A beauty salon is a species phenomenon where conversation ranges from the benign to profound. Women and men find refuge under the warm flow of water, a rigorous scalp massage, fragrances of foam and cream. It’s time out with the conversation running this way and that, like rain water flowing over pebbles. In this “space” I recently heard a story which on the face of it seemed quite hilarious, making many within earshot howl. But as the story filtered through my consciousness it became profoundly sad.
The beautician was a twenty-something mom who described her childhood as “growing up in the safety of urban neighborhoods with houses, fences, and lawns.”
She and her husband and twins daughters moved into a new house near Big Lagoon State Park near Perdido Key on the Gulf of Mexico. Their home backed onto the state park. Apparently the previous owner had befriended a stray cat who literally came with the house when ownership changed hands. So the new family kept feeding the critter leaving bowls of cat food and fresh water on the back porch.
The first morning she opened the back door and screamed bloody murder. In front of her was the “biggest rat I have ever seen in my life.” Turns-out it was a possum helping itself to the cat food. She begged her husband to shoot it.
Later that month her husband left for his annual deer hunt in Alabama. Our storyteller described their cul-de-sac as a wilderness outpost. One night when she ventured out to empty the garbage, she noticed a hulking form creep across the lawn and assumed it was human, coming to steal, rape, and pillage. Frantically she gathered her kids in her bedroom and called her husband who was in the woods drinking beer around a fire about 300 miles due west. He told her to call the police. When she peered out from the darkened room, the moonlight revealed the intruder to be a large deer. Her husband broke into laughter. “I should have stayed home,” he exclaimed.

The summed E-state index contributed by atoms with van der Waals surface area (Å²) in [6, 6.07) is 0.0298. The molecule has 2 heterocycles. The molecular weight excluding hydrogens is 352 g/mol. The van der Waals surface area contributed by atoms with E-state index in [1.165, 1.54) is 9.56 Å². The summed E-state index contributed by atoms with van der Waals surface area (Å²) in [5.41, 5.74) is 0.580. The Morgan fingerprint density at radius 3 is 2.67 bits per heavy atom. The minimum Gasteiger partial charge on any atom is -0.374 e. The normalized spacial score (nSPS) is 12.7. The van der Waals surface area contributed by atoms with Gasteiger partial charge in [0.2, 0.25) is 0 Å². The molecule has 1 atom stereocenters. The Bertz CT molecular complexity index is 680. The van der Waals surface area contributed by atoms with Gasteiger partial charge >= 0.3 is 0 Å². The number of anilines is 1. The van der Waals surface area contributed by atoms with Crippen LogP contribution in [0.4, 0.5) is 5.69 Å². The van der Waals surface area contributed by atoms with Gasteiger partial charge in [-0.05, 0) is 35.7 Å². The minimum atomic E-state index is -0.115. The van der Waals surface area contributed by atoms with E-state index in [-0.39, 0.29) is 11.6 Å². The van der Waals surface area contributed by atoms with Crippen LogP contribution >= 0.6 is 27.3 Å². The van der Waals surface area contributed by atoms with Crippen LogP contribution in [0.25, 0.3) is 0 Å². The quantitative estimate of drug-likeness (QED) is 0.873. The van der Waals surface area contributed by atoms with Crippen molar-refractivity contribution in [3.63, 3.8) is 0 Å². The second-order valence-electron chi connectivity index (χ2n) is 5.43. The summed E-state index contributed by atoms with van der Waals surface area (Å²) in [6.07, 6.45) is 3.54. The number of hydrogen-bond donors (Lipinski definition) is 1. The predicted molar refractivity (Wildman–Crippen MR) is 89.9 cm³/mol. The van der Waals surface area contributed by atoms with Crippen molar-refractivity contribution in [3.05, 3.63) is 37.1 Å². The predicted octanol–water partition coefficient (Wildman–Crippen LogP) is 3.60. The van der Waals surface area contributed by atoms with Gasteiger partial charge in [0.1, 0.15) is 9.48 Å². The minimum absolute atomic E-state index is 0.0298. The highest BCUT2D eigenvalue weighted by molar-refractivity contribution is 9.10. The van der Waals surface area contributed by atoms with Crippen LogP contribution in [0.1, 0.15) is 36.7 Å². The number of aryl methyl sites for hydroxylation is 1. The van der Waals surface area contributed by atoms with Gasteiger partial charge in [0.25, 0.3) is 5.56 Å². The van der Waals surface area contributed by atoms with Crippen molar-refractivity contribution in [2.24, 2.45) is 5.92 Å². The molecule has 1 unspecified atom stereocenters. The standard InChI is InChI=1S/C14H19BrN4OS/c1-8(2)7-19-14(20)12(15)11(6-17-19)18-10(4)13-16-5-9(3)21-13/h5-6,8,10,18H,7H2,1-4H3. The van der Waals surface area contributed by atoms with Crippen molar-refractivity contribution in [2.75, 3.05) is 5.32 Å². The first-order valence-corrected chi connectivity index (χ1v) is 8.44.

An ongoing problem was a raccoon who had taken up residence in the garage, fattened by the excellent fare left for the cat. It displayed a brazen attitude of entitlement, often lounging on its side on the cool cement floor. Not only did it not budge when she screamed at it, but stared unabashedly at her, rolling over on its back like a dog.
“These animals have no fear!” she said. “Our yard and house have become their habitat. They are so used to all the people at the park they are not afraid and they expect to be fed.”
The pièce de résistance was the discovery of a Florida Beach Mouse in her dryer exhaust. The beach mouse is infamous on Perdido Key, having blocked development by virtue of designation as an endangered species. Florida’s barrier islands are at risk from encroachment of sea water and the beach mouse turns out to be a key member of the habitat community that preserves the dune grasses which hold the sand in place.
“The beach mouse is not endangered,” she exhorted, “its taken up residence here…how did it get here?”
“Probably rode the drift wood over the Big Lagoon after Hurricane Ivan,” offered the lady getting her hair tinted golden blond.
Displaced, dispossessed, endangered—human, animal, and plant species are just trying to survive in urban environments where cat food is the fare and relationships askew.
The salon may yet prove to be fertile ground for research on modernity.